A Faster, Cheaper Fibonacci Definition

The Fibonacci sequence is one of the best-known number sequences:

  1. 1
  2. 1
  3. 2
  4. 3
  5. 5
  6. 8
  7. 13
  8. 21…

Each Fibonacci number above 1 is defined as the sum of the previous two Fibonacci numbers:

F(0) = 0
F(1) = 1
F(n) = F(n-1) + F(n-2)

Just for fun, here’s another way to specify the Fibonacci sequence. It takes fewer calculations, especially for large numbers. The math is basic algebra substitutions. This could be old news — if you’ve seen this before, I’d love to hear from you.

Deriving the new Fibonacci definition

Before we begin, let’s notate F(n) as Fn, and F(n-1) as Fn1 — it’ll make everything tidier.

That Fn1 + Fn2 part, to me, always begged for substitution. Fn1 should equal Fn2 + Fn3, right? What if we re-write Fn in terms of Fn1‘s definition? What might that lead to?

Fn = Fn1 + Fn2
Fn1 = Fn2 + Fn3
Fn = Fn2 + Fn2 + Fn3
Fn = 2Fn2 + Fn3, as long as n > 2.

Pretty basic: substitute the definition for Fn1 back into the definition for Fn, and simplify. We can keep going:

Fn2 = Fn3 + Fn4
Fn = 2Fn2 + Fn3, from above
Fn = (2Fn3 + 2Fn4) + Fn3
Fn = 3Fn3 + 2Fn4, for n > 3

…and then:

Fn3 = Fn4 + Fn5
Fn = (3Fn4 + 3Fn5) + 2Fn4
Fn = 5Fn4 + 3Fn5, for n > 4

…and again:

Fn4 = Fn5 + Fn6
Fn = (5Fn5 + 5Fn6) + 3Fn5
Fn = 8Fn5 + 5Fn6, for n > 5

…just one more time:

Fn5 = Fn6 + Fn7
Fn = 8Fn6 + 8Fn7 + 5Fn6
Fn = 13Fn6 + 8Fn7, for n > 6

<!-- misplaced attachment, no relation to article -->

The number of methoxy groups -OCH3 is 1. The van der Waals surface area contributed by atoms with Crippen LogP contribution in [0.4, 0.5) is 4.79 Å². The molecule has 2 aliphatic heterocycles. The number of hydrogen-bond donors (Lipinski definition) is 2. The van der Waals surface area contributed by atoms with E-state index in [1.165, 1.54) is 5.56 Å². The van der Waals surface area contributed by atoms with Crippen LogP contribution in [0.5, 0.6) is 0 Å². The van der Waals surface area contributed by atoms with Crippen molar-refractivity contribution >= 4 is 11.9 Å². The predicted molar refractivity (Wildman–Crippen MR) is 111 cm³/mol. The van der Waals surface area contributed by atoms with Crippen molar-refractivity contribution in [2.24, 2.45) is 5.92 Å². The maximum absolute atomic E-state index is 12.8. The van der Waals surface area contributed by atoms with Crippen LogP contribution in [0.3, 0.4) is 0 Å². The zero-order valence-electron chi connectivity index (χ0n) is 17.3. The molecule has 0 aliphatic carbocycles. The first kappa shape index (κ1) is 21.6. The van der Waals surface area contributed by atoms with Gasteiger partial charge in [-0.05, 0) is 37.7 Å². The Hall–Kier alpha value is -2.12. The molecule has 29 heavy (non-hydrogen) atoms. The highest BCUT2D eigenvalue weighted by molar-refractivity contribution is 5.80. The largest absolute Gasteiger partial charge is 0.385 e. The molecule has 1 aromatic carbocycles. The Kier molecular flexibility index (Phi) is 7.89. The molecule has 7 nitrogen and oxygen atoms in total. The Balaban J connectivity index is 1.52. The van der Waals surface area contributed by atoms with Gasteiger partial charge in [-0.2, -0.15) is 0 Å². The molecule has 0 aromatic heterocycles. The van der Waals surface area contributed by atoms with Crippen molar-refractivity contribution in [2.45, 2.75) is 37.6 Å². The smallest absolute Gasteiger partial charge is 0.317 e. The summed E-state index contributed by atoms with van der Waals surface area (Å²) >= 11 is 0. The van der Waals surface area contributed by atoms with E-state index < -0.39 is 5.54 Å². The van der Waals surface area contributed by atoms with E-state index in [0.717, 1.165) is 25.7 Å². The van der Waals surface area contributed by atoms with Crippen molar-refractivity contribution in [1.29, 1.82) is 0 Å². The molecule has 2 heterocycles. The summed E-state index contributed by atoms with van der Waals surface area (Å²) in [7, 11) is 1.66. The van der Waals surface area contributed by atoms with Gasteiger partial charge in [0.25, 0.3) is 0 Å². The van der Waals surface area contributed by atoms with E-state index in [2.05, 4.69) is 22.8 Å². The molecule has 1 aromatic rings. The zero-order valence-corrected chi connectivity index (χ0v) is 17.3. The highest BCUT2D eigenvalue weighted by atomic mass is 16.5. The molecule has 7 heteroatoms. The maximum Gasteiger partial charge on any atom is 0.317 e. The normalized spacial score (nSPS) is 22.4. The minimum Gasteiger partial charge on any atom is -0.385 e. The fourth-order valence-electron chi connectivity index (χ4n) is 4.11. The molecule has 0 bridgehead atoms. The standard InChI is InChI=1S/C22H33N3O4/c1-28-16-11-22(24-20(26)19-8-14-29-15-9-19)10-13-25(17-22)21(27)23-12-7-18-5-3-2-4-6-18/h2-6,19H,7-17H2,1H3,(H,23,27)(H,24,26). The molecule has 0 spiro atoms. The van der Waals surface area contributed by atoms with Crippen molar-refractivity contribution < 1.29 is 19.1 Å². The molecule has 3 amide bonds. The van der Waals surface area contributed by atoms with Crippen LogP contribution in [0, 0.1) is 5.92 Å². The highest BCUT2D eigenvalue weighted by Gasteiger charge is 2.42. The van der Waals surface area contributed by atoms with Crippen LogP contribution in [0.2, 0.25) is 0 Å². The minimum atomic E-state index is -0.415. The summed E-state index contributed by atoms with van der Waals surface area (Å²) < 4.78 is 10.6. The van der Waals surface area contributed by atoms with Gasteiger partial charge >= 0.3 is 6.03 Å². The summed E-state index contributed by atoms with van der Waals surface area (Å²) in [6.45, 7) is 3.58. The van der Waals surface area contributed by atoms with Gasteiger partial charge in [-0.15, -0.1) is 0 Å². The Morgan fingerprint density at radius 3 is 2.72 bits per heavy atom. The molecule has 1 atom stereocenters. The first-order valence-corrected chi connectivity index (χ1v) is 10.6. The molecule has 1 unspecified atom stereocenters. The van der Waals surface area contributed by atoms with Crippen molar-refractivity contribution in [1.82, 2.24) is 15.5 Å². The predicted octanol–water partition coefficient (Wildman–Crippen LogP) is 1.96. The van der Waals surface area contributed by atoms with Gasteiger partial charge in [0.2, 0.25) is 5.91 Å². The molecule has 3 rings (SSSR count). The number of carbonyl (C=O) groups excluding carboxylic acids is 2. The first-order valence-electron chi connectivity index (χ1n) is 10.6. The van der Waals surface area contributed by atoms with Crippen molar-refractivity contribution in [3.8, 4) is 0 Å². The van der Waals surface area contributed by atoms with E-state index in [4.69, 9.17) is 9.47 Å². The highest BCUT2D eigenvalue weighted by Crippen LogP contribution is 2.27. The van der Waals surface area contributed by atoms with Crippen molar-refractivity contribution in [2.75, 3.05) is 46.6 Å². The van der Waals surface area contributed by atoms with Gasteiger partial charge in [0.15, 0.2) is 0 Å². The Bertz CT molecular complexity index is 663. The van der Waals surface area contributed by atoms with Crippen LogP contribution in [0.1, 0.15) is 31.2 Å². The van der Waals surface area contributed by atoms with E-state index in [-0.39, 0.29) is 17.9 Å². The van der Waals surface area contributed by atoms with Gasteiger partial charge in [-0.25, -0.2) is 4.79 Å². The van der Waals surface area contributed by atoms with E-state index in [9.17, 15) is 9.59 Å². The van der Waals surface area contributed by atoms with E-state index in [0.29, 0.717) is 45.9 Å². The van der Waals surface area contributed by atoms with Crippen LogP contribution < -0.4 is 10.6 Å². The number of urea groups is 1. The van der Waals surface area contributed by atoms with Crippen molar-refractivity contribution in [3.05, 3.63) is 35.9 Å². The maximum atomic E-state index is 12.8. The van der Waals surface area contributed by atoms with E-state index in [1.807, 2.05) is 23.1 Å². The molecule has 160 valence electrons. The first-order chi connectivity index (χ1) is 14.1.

See the pattern? Look at the coefficients:

Fn = 2Fn2 + 1Fn3, for n > 2
Fn = 3Fn3 + 2Fn4, for n > 3
Fn = 5Fn4 + 3Fn5, for n > 4
Fn = 8Fn5 + 5Fn6, for n > 5
Fn = 13Fn6 + 8Fn7, for n > 6

They’re the Fibonacci sequence starting up. Do the math, and you’ll see that the next few steps follow along. What if we replace the coefficients with their Fibonacci indexes? If F(6) = 8 and F(7) = 13, we can rewrite 13Fn6 + 8Fn7 as F(7) Fn6 + F(6) Fn7. Let’s carry that out:

Fn = F(3) Fn2 + F(2) Fn3, for n > 2
Fn = F(4) Fn3 + F(3) Fn4, for n > 3
Fn = F(5) Fn4 + F(4) Fn5, for n > 4
Fn = F(6) Fn5 + F(5) Fn6, for n > 5
Fn = F(7) Fn6 + F(6) Fn7, for n > 6

Let’s quickly verify this. We know from the original definition that F(10) = 55, so let’s see whether these new versions agree. (I’ll only test the first and last versions, to save space, but you can verify as many as you like.)

F(10) = 55 = F(3) Fn2 + F(2) Fn3
F(10) = 55 = F(3) F(8) + F(2) F(7)
F(10) = 55 = 2 * 21 + 1 * 13

F(10) = 55 = F(7) Fn6 + F(6) Fn7
F(10) = 55 = F(7) F(4) + F(6) F(3)
F(10) = 55 = 13 * 3 + 8 * 2

They both pass. More generally:

Fn = F(x) Fny + F(y) Fnx, for n > x, and y = x – 1

It’s not terribly wordier than the original definition, Fn = Fn1 + Fn2, for n > 2.

Putting this to use

A nice property of this new version is that it lets us skip some steps. If we’re calculating F(1000) with the traditional definition, we have to calculate each Fibonacci along the way; but now, we can set x = 500, and skip down to the neighborhood of F(500):

F(1000) = F(500) * F(501) + F(499) * F(500)

We can continue to skip down to about n/2, decreasing the amount of calculations we need to do.